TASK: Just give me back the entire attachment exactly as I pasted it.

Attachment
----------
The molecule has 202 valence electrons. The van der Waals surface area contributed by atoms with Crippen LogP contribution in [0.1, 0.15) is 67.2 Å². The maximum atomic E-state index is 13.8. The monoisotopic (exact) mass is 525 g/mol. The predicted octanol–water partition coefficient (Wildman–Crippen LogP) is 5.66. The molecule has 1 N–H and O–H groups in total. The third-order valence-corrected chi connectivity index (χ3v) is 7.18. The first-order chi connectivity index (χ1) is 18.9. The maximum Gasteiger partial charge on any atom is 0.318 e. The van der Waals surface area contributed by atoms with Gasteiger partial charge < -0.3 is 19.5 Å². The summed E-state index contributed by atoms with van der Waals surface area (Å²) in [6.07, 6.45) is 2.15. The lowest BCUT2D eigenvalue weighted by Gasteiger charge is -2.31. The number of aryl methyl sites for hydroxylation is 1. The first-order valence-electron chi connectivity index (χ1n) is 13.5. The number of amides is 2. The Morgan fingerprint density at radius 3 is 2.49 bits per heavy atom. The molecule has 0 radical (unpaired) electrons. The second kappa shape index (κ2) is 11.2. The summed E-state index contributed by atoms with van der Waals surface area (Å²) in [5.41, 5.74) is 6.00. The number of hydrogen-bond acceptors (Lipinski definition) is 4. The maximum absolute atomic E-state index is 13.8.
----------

The molecule has 202 valence electrons. The van der Waals surface area contributed by atoms with Crippen LogP contribution in [0.1, 0.15) is 67.2 Å². The maximum atomic E-state index is 13.8. The monoisotopic (exact) mass is 525 g/mol. The predicted octanol–water partition coefficient (Wildman–Crippen LogP) is 5.66. The molecule has 1 N–H and O–H groups in total. The third-order valence-corrected chi connectivity index (χ3v) is 7.18. The first-order chi connectivity index (χ1) is 18.9. The maximum Gasteiger partial charge on any atom is 0.318 e. The van der Waals surface area contributed by atoms with Gasteiger partial charge < -0.3 is 19.5 Å². The summed E-state index contributed by atoms with van der Waals surface area (Å²) in [6.07, 6.45) is 2.15. The lowest BCUT2D eigenvalue weighted by Gasteiger charge is -2.31. The number of aryl methyl sites for hydroxylation is 1. The first-order valence-electron chi connectivity index (χ1n) is 13.5. The number of amides is 2. The Morgan fingerprint density at radius 3 is 2.49 bits per heavy atom. The molecule has 0 radical (unpaired) electrons. The second kappa shape index (κ2) is 11.2. The summed E-state index contributed by atoms with van der Waals surface area (Å²) in [5.41, 5.74) is 6.00. The number of hydrogen-bond acceptors (Lipinski definition) is 4. The maximum absolute atomic E-state index is 13.8.